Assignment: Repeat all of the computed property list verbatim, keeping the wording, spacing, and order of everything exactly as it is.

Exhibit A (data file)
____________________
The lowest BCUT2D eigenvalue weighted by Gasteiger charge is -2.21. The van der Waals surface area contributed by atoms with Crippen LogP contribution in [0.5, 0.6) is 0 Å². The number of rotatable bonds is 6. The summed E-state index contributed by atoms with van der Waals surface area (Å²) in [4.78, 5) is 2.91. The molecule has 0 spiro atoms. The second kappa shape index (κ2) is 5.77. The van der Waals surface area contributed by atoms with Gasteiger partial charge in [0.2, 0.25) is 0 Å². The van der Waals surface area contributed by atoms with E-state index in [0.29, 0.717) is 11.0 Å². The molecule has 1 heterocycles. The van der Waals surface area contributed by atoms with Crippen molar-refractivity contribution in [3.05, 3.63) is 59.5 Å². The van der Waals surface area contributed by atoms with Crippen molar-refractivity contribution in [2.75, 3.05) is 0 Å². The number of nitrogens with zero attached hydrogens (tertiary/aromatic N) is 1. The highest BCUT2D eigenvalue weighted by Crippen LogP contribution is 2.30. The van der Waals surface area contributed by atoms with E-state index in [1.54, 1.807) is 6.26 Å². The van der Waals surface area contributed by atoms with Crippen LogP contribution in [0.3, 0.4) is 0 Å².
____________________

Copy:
The lowest BCUT2D eigenvalue weighted by Gasteiger charge is -2.21. The van der Waals surface area contributed by atoms with Crippen LogP contribution in [0.5, 0.6) is 0 Å². The number of rotatable bonds is 6. The summed E-state index contributed by atoms with van der Waals surface area (Å²) in [4.78, 5) is 2.91. The molecule has 0 spiro atoms. The second kappa shape index (κ2) is 5.77. The van der Waals surface area contributed by atoms with Gasteiger partial charge in [0.2, 0.25) is 0 Å². The van der Waals surface area contributed by atoms with E-state index in [0.29, 0.717) is 11.0 Å². The molecule has 1 heterocycles. The van der Waals surface area contributed by atoms with Crippen molar-refractivity contribution in [3.05, 3.63) is 59.5 Å². The van der Waals surface area contributed by atoms with Crippen molar-refractivity contribution in [2.75, 3.05) is 0 Å². The number of nitrogens with zero attached hydrogens (tertiary/aromatic N) is 1. The highest BCUT2D eigenvalue weighted by Crippen LogP contribution is 2.30. The van der Waals surface area contributed by atoms with E-state index in [1.54, 1.807) is 6.26 Å². The van der Waals surface area contributed by atoms with Crippen LogP contribution in [0.3, 0.4) is 0 Å².